In the first game, Dan Petry started and won for the Tigers; Steve Kemp homered and had 4 RBI. For the Orioles, Ken Singleton was a one-man wrecking crew; he came into the game hitting .380 or so, then went 3-for-4 with a double. But that didn't really capture how well he was hitting the ball. Every ball he hit was crushed; even the out he made flew over 400 feet to the center-field warning track. Kenny was seeing the ball real good that day. (Even pretty devoted baseball fans might not remember, but Ken Singleton was a 3-time All-Star, and twice finished top-3 in the MVP voting)
For the second game, we duly moved up to seats between the Orioles' dugout and home plate, in the second row from the field. We were so close, that we couldn't see the shortstop's feet, or the left-fielder's legs, because of the crowning of the field (for drainage purposes). We could hear the catchers jawing with the umpires (in only the most deferential, respectful tones, you can be sure) over balls and strikes (without ever actually arguing over balls and strikes; it's a subtle art). And we could talk to the on-deck hitters.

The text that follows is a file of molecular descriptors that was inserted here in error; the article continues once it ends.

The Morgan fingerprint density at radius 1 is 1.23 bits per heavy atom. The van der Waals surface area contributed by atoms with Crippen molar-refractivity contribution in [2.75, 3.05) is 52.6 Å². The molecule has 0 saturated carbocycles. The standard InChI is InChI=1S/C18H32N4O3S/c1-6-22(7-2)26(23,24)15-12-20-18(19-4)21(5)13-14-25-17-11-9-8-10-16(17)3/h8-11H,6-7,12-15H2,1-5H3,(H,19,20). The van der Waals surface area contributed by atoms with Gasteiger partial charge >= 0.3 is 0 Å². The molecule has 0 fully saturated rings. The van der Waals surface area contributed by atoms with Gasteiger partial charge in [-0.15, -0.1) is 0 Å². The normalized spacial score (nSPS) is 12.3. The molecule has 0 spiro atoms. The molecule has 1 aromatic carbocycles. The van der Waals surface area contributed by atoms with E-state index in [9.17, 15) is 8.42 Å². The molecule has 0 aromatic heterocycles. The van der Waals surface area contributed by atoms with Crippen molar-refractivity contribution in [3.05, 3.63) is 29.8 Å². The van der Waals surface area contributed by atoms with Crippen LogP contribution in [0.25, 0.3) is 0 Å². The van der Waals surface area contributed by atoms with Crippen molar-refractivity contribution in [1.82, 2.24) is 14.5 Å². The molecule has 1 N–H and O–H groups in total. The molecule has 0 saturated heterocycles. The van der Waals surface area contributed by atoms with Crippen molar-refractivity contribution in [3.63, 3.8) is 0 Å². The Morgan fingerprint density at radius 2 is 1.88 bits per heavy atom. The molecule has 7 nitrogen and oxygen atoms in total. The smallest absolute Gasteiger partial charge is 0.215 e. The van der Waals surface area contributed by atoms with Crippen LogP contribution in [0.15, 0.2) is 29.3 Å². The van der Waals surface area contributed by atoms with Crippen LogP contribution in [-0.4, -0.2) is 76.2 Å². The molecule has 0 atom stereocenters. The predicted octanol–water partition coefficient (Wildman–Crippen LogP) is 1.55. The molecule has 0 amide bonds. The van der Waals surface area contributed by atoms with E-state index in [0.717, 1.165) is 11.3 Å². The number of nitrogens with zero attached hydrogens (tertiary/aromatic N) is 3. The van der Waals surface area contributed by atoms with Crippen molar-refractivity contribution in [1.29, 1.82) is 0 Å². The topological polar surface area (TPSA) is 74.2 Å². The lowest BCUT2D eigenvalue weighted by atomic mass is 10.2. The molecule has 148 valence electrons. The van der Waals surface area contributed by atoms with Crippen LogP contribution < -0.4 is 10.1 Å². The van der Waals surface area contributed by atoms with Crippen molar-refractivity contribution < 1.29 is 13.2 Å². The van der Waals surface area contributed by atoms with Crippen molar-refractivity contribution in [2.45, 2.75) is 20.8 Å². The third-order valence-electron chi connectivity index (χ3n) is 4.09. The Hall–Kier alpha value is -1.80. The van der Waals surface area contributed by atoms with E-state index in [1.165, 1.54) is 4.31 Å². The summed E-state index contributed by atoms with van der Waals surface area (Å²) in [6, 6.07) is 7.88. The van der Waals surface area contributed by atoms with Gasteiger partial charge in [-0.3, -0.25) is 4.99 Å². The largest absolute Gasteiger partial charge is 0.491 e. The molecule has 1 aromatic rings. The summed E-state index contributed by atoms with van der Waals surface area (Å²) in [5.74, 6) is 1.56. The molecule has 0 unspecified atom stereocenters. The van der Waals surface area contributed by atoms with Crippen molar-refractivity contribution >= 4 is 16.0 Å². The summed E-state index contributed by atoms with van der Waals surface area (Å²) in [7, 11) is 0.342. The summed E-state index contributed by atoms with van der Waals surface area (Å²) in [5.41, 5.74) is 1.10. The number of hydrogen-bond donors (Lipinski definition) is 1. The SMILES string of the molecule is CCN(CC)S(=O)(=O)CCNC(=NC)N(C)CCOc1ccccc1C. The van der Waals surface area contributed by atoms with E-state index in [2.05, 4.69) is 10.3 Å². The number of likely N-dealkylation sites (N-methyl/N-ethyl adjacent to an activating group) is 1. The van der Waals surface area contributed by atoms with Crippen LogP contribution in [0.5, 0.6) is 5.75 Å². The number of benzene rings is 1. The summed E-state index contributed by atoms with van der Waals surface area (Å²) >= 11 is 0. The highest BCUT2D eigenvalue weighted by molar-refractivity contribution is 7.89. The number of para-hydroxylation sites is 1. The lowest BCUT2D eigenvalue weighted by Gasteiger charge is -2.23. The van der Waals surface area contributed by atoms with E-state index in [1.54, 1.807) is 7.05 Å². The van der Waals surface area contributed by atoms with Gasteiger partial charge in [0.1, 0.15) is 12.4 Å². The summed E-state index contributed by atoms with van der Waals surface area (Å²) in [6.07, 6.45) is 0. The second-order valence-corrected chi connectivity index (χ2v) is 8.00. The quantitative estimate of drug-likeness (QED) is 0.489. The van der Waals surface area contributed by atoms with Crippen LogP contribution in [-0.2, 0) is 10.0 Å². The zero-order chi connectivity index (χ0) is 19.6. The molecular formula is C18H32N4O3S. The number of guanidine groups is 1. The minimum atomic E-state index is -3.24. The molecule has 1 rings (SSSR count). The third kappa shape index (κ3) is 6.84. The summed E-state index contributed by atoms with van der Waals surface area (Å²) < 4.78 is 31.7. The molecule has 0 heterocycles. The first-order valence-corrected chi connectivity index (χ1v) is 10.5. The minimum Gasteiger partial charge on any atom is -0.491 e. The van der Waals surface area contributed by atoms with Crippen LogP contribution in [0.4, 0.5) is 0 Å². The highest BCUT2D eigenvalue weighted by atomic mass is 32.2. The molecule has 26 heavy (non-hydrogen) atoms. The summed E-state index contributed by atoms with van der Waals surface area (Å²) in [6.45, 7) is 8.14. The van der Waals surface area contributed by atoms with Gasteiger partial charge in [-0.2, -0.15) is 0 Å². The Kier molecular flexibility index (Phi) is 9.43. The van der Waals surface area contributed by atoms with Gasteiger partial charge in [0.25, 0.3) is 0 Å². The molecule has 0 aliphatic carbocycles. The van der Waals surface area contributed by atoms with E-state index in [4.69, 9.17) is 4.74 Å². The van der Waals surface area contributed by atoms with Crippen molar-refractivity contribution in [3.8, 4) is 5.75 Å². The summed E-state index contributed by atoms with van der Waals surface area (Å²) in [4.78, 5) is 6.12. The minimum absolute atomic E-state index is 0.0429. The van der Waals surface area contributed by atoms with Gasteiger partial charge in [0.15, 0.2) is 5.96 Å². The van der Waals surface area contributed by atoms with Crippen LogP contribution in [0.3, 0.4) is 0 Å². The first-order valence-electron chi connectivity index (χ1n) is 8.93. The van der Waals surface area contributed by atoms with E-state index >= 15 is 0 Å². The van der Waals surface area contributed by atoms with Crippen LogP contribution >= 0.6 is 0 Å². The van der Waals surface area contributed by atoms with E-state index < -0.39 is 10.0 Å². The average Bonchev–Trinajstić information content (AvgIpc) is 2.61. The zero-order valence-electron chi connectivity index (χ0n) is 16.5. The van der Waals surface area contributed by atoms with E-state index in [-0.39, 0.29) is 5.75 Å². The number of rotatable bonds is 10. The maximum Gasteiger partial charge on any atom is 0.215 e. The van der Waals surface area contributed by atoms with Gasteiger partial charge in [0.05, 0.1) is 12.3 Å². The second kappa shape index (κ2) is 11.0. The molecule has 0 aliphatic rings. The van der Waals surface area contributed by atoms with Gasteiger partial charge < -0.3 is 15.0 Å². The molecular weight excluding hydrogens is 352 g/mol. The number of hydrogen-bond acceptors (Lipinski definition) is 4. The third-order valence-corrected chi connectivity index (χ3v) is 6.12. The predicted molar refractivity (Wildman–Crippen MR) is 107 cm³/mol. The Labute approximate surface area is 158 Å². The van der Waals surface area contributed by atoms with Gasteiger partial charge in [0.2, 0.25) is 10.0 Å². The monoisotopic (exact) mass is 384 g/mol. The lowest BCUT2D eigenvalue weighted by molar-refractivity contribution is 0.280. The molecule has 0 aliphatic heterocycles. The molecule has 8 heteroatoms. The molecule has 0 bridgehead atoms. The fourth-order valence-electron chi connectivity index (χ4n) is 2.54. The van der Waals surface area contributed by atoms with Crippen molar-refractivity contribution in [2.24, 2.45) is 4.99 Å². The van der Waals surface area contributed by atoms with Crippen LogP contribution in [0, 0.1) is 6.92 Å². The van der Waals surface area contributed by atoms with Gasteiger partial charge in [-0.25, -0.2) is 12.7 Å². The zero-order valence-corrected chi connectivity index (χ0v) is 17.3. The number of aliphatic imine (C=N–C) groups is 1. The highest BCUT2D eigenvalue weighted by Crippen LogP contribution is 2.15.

So when Ken Singleton appeared in the on-deck circle in the top of the first inning of Game 2, he was standing about 8 feet from where we were sitting. "Come on, Ken," I implored. "You killed us in the first game; take it easy this time, OK?"
He smiled. "Can't do it, man. You won the game; what do you want?"
We laughed, and then engaged in similar good-natured banter every time he appeared on-deck. He ended up going the most awsome 0-for-4 I think I've ever seen, again hitting every ball hard, and a couple of them a long, long way, but right at the defense; he hit one line drive that Trammell caught out of pure self-preservation instinct, just before it would have exploded his skull. The Tigers ended up winning when Lance Parrish hit a 2-run homer in the 8th, breaking a tie, so we went home happy, having seen the Tigers sweep a doubleheader from a pretty good team. . .
But you won't see anything like that anymore, because there aren't any doubleheaders anymore. . .